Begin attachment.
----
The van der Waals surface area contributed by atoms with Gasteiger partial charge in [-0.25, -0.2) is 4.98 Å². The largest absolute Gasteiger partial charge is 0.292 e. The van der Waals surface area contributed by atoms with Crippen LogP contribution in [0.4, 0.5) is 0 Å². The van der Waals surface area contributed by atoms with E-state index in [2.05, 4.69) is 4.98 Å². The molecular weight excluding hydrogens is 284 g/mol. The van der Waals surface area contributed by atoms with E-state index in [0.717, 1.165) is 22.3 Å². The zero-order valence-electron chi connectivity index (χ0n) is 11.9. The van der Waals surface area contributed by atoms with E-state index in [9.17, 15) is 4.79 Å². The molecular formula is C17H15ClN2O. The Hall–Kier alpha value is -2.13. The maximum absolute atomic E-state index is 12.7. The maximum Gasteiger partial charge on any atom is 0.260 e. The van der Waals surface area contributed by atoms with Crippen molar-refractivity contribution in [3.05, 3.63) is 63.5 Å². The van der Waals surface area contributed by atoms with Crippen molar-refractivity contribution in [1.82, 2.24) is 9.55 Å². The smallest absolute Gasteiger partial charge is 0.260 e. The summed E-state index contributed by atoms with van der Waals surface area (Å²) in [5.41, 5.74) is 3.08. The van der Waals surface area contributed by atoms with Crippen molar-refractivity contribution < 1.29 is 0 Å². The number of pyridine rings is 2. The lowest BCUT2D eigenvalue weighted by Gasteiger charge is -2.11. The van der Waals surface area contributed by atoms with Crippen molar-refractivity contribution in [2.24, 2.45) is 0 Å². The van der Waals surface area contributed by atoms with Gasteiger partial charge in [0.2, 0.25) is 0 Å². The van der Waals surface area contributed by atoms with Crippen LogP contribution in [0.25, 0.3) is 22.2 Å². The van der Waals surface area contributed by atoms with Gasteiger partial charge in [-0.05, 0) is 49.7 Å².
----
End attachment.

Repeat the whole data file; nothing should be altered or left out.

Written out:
The van der Waals surface area contributed by atoms with Gasteiger partial charge in [-0.25, -0.2) is 4.98 Å². The largest absolute Gasteiger partial charge is 0.292 e. The van der Waals surface area contributed by atoms with Crippen LogP contribution in [0.4, 0.5) is 0 Å². The van der Waals surface area contributed by atoms with E-state index in [2.05, 4.69) is 4.98 Å². The molecular weight excluding hydrogens is 284 g/mol. The van der Waals surface area contributed by atoms with E-state index in [0.717, 1.165) is 22.3 Å². The zero-order valence-electron chi connectivity index (χ0n) is 11.9. The van der Waals surface area contributed by atoms with E-state index in [9.17, 15) is 4.79 Å². The molecular formula is C17H15ClN2O. The Hall–Kier alpha value is -2.13. The maximum absolute atomic E-state index is 12.7. The maximum Gasteiger partial charge on any atom is 0.260 e. The van der Waals surface area contributed by atoms with Crippen molar-refractivity contribution in [3.05, 3.63) is 63.5 Å². The van der Waals surface area contributed by atoms with Crippen molar-refractivity contribution in [1.82, 2.24) is 9.55 Å². The smallest absolute Gasteiger partial charge is 0.260 e. The summed E-state index contributed by atoms with van der Waals surface area (Å²) in [5.41, 5.74) is 3.08. The van der Waals surface area contributed by atoms with Crippen molar-refractivity contribution < 1.29 is 0 Å². The number of pyridine rings is 2. The lowest BCUT2D eigenvalue weighted by Gasteiger charge is -2.11. The van der Waals surface area contributed by atoms with Crippen molar-refractivity contribution in [2.24, 2.45) is 0 Å². The van der Waals surface area contributed by atoms with Gasteiger partial charge in [0.2, 0.25) is 0 Å². The van der Waals surface area contributed by atoms with Crippen LogP contribution in [0.25, 0.3) is 22.2 Å². The van der Waals surface area contributed by atoms with Gasteiger partial charge in [-0.05, 0) is 49.7 Å².